End user is an economic term for you bought it you own it. Meaning the person who drives the car is responsible for the emissions, not General Motors. From this perspective the story changes entirely. Transportation moves down into a tie for third most important. The three ahead of it – manufacturing, homes, business – all represent places where the average person has a significant impact.

Individuals could buy less or switch to recycled products, in simple ways, like buying recycled toilet paper. At home they could lower the thermostat or send less to the landfill. At work they could accept normal temperatures for the A/C and support any green company policies.

It is strange that this data, which places the responsibility on individuals and can easily encourage a change in behavior, is buried in favor of the economic report. It would seem like the EPA is purposely avoiding the issue of responsibility, or letting the economists control the marketing. Either way it’s unacceptable and screwing up the discussion on global warming.

Come on EPA get your head in the game!

 

 

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Good news – United States greenhouse gas emissions are declining (graph)

I hate the doom-and-gloom focus of global warming. For an issue that asks people to make big changes, there couldn’t be a worse message. And so I’m proud to present another piece good news:

  • As our economy grows we are lowering our emissions (blue lines)
  • As our population our emissions are remaining steady or decreasing (orange lines)

 

source: EPA

 

This makes it look like we are cleaning up our economy and our habits, and we are. Good news.

And, one piece of bad news. The declines aren’t strong enough to stop climate change. For that we need a much steeper decline. So keep up the great work and double your efforts!

Here are some ways to do so:

The facts about global warming, they tell their own story

Sometimes it helps to have the facts. They present their own story and make it easier for you to understand the problem.

Here are two sets of facts from the EPA’s 2012 Inventory on United States Greenhouse Gas Emissions. The first shows emissions by source:

  1. Energy – 87%
  2. Agriculture – 6.3%
  3. Industrial Process – 4.4%
  4. Waste (landfills) – 1.9%
  5. Solvents and other produces – 0.1%

 

Probably not what you expected. Our dominant method of creating energy is the problem. And that is through the use fossil fuels for electricity generation and transportation. To get global warming under control we need a massive shift in energy policy (i.e. clean energy).

That’s important but if you look at emissions by end user a different story emerges:

  1. Manufacturing – 30%
  2. Homes – 18%
  3. Personal Cars – 17%
  4. Business – 17%
  5. Farming – 8%
  6. Freight Trucks – 6%
  7. Airplanes – 2%

 

To understand this you need to keep in mind that it’s the person buying the product or driving the car that is ultimately responsible for the emission. That is what these numbers show and they are often overlooked. Which is sad because they convey what you can do, right now, to have an impact.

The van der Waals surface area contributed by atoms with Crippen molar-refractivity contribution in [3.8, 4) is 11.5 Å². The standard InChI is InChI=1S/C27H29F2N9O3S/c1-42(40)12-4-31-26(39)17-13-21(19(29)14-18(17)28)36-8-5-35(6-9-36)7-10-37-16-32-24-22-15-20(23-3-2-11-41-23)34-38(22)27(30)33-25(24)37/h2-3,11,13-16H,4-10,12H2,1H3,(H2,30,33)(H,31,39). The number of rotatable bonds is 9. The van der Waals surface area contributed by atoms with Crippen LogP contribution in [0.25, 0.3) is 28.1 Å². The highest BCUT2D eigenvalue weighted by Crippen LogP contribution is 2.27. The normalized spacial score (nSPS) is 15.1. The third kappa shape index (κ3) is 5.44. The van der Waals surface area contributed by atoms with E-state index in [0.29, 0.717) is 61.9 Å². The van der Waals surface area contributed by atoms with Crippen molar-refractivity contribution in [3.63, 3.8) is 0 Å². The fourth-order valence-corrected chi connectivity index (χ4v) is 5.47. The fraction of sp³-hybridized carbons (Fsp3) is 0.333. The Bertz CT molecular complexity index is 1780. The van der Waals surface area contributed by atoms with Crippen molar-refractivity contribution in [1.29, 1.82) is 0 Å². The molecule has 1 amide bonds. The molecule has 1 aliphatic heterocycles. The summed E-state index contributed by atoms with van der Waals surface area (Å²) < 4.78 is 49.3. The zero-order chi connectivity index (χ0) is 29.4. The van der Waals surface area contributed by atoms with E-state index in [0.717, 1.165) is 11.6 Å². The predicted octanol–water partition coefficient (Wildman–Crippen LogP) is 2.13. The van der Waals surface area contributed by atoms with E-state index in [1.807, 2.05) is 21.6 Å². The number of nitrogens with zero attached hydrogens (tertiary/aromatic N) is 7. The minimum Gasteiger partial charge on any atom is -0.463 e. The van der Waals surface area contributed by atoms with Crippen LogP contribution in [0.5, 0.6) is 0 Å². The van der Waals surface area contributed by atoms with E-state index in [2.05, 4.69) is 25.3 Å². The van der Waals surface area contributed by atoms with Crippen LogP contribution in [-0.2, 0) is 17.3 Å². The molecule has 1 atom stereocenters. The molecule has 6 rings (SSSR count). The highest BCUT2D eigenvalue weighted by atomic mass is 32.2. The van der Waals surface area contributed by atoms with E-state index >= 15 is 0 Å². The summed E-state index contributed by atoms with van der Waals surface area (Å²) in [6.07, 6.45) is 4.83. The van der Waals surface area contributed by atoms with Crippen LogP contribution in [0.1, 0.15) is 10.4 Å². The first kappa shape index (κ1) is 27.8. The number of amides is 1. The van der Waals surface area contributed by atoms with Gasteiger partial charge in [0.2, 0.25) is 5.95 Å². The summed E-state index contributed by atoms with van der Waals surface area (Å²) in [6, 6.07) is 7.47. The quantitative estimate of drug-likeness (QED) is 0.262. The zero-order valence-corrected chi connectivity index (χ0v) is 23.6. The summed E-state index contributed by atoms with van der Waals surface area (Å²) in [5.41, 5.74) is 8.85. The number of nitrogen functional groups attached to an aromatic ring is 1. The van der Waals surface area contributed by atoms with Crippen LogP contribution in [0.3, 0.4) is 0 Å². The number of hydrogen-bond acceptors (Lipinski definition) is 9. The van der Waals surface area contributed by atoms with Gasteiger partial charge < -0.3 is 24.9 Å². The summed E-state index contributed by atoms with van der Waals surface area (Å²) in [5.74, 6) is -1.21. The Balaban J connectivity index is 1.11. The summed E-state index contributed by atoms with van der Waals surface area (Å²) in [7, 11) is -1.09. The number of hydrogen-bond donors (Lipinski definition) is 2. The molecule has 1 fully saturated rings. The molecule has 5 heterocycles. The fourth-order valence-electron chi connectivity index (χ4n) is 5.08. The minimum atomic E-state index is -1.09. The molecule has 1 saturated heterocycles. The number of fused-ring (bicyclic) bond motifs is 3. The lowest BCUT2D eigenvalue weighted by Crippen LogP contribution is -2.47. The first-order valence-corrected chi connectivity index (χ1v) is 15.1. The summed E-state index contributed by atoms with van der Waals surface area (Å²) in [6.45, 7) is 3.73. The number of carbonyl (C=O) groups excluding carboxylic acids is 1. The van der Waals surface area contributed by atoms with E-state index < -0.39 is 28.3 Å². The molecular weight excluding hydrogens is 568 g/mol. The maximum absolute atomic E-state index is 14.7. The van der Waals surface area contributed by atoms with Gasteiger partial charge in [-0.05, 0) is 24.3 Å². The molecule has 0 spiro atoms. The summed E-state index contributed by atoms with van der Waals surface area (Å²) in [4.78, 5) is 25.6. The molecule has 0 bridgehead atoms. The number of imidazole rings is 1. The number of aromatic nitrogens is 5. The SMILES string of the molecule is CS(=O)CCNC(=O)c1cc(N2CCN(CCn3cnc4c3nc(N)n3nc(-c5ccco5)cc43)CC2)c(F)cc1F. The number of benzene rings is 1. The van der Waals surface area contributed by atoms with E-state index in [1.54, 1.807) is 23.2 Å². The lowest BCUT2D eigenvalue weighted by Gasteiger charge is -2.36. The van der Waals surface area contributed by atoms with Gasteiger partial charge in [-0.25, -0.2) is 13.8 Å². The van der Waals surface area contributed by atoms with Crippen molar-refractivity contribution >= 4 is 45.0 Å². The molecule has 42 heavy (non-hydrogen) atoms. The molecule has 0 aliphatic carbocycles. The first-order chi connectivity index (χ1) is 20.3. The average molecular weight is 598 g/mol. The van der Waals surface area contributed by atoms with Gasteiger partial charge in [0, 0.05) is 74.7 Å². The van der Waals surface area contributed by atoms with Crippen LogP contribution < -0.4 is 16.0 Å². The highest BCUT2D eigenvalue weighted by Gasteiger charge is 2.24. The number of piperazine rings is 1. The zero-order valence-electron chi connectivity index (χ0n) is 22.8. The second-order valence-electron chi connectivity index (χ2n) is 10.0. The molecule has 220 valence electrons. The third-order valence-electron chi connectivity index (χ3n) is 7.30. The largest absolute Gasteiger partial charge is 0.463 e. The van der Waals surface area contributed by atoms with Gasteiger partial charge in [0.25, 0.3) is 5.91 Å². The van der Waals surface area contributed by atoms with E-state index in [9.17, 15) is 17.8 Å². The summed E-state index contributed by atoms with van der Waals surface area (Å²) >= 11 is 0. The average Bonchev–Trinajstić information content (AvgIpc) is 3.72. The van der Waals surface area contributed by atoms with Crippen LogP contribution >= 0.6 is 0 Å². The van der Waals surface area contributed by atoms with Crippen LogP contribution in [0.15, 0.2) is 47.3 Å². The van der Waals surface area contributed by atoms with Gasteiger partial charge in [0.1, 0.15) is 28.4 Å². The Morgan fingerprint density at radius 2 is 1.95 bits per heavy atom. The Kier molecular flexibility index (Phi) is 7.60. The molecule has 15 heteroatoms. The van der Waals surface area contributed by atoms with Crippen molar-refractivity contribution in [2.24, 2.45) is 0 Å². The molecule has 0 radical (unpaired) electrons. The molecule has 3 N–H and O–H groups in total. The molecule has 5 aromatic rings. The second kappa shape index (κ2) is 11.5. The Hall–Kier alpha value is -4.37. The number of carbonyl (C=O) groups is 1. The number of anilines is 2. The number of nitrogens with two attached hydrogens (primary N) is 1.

It is not about cars and electricity like most think. Although they still are important. Rather, it’s the stuff we buy (manufacturing) and our habits at home and at work that cover 2/3 of greenhouse gas emissions.

This is why I like the facts. They tell their own story. In this case, it’s that you – one person – can change your habits and have a huge impact on global warming.

 

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Map of coal and oil-fired power plants in the United States

In 2010, coal-fired power plants represented 45% of the electricity generated in the United States and oil a smaller amount, 1%. Combined together they are the dominant air polluters and facing tough new restrictions from the EPA.

Unfortunately, they have a few years to clean-up and that doesn’t help if you live in one of the toxic twenty states. Visit the previous link to see how your state compares, or scan this map to see if any of the polluting power plants are close to you.

 

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Air pollution – do you live in one of the ‘Toxic Twenty’ states?

Here are the states with the dirtiest air in America, from a report by the Natural Resources Defense Council (NRDC):

Residents of Kentucky, Ohio and Pennsylvania are exposed to more toxic air pollution from coal-fired power plants than in any other state.

 

Here is a graphic from Good covering the “toxic twenty”. See if your state is on the list:

 

 

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EPA gets tough, forces all power plants to slash air pollution

Woot! This is good news for all of us, from the NRDC’s report on Toxic Power:

The electric power sector is the largest industrial source of toxic air pollution in the United States. Thanks to new standards by the Environmental Protection Agency (EPA), toxic pollution from power plants will decline dramatically over the next several years. In fact, some companies have already begun reducing emissions in anticipation of the new standards.

Compared to 2010 levels, the EPA’s Mercury and Air Toxics standard (MATS) will cut:

  • Mercury pollution from 34 tons to 7 tons, a 79 percent reduction.
  • Sulfur dioxide pollution from 5,140,000 tons in 2010 to 1,900,000 tons, a 63 percent reduction.
  • Hydrochloric acid from 106,000 tons to 5,500 tons, a 95 percent reduction.

 

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Electric vehicles get 70-80 miles per charge – Honda Fit leads with 82 miles/charge

Honda has leapfrogged its competitors in mileage range and EPA ratings for the upcoming Honda Fit electric vehicle.

The all-electric version of the popular Fit subcompact will be able to travel 82 miles on a single charge, according to the Environmental Protection Agency.

That’s better than the Ford Focus electric (76 miles), the Nissan Leaf (73 miles) and the Mitsubishi i-MiEV (62 miles).

The EPA rated the car at 118 mpg equivalent. The Mitsubishi is 112, the Focus, 105 and the Leaf, 99.

via L.A. Times – Money & Co